Oceana’s findings are not exactly subtle, since their report is titled “Widespread Seafood Fraud Found in New York City,” and is available as a pdf download. As many outlets, including the New York Times, recently reported, Oceana used genetic testing to prove that among other dubious swaps, tilapia and tilefish are often passed off as the more expensive red snapper. Other cited examples were tilapia posing as catfish, escolar sold as white tuna, while an Asian fish called pangasius (or ponga) is routinely passed off as everything from catfish to sole to flounder to grouper. FDA rules even allow fast food chains (and others) to sell langostino as lobster, despite the simple and rather obvious fact that it is not (it’s actually a member of the crab family), and that real lobster is both expensive and highly coveted. The Oceana study purchased 13 varieties of seafood, of which only four did not turn out to be fakes some of the time. It noted that every single one of the 16 sushi restaurants tested – 100% – failed in accuracy, and overall so did 39% – well more than third – of restaurants and retail fish sellers. That is widespread.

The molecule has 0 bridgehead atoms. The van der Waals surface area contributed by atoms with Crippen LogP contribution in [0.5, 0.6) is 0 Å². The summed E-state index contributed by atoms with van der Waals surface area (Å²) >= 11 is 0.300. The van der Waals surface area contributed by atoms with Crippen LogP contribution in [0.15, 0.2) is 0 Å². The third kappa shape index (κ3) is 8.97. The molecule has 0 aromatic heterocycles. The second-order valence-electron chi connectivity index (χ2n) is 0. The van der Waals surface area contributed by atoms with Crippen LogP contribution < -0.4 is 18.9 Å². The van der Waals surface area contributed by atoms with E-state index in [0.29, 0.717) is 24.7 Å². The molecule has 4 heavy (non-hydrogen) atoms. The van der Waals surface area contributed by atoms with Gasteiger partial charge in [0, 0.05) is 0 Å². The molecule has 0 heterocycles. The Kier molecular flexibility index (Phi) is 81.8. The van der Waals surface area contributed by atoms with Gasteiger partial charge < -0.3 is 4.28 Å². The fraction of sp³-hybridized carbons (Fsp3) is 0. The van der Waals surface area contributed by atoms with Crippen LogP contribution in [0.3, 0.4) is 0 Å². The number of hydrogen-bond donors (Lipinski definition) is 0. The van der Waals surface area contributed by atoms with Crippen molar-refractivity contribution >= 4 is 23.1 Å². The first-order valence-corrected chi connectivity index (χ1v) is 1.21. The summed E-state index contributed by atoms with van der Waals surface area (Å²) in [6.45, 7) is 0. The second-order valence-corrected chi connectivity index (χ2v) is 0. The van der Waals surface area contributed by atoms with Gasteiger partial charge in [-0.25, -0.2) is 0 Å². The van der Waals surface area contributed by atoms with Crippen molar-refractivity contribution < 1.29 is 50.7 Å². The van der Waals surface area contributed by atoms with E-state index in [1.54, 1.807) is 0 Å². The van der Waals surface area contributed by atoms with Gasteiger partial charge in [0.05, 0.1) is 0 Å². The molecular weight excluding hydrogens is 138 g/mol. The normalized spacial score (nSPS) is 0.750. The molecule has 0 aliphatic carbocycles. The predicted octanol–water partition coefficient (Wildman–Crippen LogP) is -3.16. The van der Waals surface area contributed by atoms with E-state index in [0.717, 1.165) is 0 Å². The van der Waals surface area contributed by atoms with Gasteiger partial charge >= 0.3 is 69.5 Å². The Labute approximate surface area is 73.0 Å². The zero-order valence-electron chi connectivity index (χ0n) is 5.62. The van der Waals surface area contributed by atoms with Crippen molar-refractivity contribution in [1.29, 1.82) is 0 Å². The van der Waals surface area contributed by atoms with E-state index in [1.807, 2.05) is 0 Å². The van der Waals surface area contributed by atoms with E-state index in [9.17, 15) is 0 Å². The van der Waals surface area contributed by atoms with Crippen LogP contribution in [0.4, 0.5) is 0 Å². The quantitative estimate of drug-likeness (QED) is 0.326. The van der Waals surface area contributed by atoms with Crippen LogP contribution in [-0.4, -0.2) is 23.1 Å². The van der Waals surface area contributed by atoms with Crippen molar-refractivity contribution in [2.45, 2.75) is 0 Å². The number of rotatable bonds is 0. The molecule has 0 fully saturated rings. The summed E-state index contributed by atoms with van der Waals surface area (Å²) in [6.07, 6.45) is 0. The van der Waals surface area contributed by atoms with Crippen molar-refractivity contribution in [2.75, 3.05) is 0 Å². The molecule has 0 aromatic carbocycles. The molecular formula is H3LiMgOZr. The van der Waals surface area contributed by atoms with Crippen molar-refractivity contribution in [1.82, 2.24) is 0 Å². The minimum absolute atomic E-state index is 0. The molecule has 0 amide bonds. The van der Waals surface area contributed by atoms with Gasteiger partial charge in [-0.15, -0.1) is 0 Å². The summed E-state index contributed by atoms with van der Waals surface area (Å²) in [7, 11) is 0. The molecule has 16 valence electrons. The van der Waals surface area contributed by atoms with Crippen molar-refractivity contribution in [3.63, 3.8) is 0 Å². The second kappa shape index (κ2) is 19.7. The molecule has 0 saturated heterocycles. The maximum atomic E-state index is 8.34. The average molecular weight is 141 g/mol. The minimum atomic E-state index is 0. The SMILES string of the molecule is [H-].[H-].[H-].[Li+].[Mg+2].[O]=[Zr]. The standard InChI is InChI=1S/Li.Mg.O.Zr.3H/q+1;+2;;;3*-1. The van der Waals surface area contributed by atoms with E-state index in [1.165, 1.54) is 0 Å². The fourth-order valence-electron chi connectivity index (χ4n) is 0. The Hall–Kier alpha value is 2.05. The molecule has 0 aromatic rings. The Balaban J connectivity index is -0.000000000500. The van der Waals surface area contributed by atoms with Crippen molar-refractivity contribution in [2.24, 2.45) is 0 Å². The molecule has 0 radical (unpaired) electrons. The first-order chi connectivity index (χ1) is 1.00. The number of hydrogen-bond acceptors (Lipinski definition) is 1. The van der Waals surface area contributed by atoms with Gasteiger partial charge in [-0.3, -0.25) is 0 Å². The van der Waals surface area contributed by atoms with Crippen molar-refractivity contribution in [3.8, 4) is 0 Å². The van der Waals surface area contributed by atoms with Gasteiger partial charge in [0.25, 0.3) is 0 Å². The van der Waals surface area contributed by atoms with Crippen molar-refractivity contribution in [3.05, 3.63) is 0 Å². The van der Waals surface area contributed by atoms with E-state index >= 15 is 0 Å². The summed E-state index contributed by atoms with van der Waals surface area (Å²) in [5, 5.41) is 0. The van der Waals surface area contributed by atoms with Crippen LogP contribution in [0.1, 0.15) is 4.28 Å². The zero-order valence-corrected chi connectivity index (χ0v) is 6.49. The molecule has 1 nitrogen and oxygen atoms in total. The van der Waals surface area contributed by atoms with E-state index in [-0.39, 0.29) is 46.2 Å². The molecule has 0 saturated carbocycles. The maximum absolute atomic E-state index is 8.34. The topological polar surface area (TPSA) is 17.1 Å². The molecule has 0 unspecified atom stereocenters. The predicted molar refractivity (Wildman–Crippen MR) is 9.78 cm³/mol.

View the original article here: Fake Fish On Your Plate – The Kobe Beef Of The Seas?